"I'm addicted to this rice!"
These are the words of my wife Rebecca upon trying this dish for the first time. And I understand - I've tasted the rice.
Coconut is a polarizing food. For every person who hears the word "coconut" and thinks "Mmmmm", there is another who thinks "Yuck". There's also probably another person like me who thinks, "You put the lime in the coconut and shake it all up. You put the lime in the coconut and drink em both up...", but that's not helpful.
In this dish, plain long grain rice is cooked in coconut milk, absorbing the milk and the flavor. It seems like it should be a dessert dish, but it works well as a side to a tangy or spicy main course. I served it with a vegetarian version of a citrusy spicy Thai tom kha kai soup that I'll publish Monday, and it was well received. One guest even took to lightly dipping his rice in the soup to combine the flavors directly.
I make the coconut milk a little thicker with some shredded coconut and blend the mix together to not only integrate and further shred the dried coconut but to homogenize the coconut milk which separates into a coconut milk and coconut cream component in the can. You can omit the shredded coconut, but do stir or blend your coconut milk together to make it uniformly thick or you may end up with rice with less coconut flavor in the rice itself mixed with a coconut paste. That might be good, but it's not what we're shooting for here.
1 14 oz. can Coconut Milk - (note, do not use creamed coconut or coconut cream for this recipe. You want the thinner milk and not the thicker sweetened coconut cream that is better used for fruity drinks)
1 1/2 cups long grain rice
1 big pinch kosher salt
optional - 1/2 cup shredded cocount
water or soy milk as needed
Homogenize your coconut milk in a blender by pouring it in and pureeing for about 15 seconds. If using the shredded coconut, add it before blending and blend for 20 seconds.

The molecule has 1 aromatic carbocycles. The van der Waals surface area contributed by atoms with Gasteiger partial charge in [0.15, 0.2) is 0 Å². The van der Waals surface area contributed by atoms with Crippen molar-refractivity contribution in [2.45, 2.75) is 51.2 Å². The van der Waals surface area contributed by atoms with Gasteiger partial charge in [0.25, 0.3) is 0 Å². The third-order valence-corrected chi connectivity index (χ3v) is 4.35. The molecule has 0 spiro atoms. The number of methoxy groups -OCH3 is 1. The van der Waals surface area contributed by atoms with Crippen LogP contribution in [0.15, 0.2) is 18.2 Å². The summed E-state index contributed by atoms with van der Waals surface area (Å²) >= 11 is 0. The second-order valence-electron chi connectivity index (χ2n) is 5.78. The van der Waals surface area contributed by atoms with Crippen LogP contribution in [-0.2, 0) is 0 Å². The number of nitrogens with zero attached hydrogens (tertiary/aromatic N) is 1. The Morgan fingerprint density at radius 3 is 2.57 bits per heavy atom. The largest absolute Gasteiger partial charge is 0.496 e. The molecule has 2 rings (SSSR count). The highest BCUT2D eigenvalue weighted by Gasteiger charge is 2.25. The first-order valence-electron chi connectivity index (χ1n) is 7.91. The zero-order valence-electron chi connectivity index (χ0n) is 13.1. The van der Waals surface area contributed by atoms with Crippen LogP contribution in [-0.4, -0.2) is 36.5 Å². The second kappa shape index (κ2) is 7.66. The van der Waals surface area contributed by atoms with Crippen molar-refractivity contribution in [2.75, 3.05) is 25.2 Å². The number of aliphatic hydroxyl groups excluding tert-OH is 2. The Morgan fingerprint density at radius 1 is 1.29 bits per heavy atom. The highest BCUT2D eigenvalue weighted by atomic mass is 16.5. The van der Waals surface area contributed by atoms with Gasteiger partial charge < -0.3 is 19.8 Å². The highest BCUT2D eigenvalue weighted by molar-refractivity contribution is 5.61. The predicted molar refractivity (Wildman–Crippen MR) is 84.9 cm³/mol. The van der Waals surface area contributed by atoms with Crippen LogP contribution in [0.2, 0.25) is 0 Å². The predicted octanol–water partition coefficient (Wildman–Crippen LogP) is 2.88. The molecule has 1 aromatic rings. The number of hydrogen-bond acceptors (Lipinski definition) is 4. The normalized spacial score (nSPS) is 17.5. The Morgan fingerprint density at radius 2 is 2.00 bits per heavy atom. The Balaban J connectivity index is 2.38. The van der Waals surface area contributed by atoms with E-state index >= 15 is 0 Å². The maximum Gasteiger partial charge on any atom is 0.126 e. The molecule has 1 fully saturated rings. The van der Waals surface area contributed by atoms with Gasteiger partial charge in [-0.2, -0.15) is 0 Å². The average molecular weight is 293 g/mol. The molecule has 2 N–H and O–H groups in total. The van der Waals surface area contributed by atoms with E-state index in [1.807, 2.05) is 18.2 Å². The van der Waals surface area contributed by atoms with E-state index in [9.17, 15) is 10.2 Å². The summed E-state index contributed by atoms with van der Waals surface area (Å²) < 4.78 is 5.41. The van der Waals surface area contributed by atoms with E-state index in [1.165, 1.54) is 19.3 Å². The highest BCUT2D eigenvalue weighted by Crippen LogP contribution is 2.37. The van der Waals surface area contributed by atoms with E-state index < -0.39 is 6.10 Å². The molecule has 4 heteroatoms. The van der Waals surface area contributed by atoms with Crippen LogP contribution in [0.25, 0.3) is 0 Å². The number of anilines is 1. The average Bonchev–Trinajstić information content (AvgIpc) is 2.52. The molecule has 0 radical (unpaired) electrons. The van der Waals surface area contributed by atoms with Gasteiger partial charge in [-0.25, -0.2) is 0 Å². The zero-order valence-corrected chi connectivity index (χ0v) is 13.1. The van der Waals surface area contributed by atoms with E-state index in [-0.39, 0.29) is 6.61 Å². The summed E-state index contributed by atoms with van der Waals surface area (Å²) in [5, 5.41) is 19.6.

Pour the coconut milk into a medium pot over high heat and add 1/4 cup water or soy milk. Add the salt and stir. Bring the mix to a boil, reduce to a bare simmer and cover.
After about 10 minutes, test the rice. If it is still undercooked (and it should be at this stage), replace cover and continue cooking. If the rice is drying out when you check it, add a little soy milk or water and check again in a few minutes. Repeat as needed until the rice is tender. I had a tough time "breaking" my rice and eventually added some soy milk, stirred the pot, and brought it back up to a boil which did the trick in a minute or so.
You can use water to add liquid to the dish, but I found as I added water that the flavor of the coconut in the rice was diluted (duh). Soy milk has a similar flavor profile to coconut milk, and added back some of the flavor lost earlier. Of course you could use more homogenized coconut milk as well. Different rices cook differently, and I'd be leery of waterlogging the rice (or coconutmilk-logging the rice) so start with the amount of coconut milk listed here and add slowly.
If you end up with soupy rice, take the lid off the pot and try to cook off the excess moisture. If you add the liquid a small amount at a time (think a 1/4 cup at most), this shouldn't happen as rice can absorb a heck of a lot of liquid.
Serve on its own or as a side for a spicy dish. What to drink with this dish? It's obvious - "You put the lime in de coconut and shake it all up. You put de lime in de coconut and shake it all up. Doctor! Doctor!"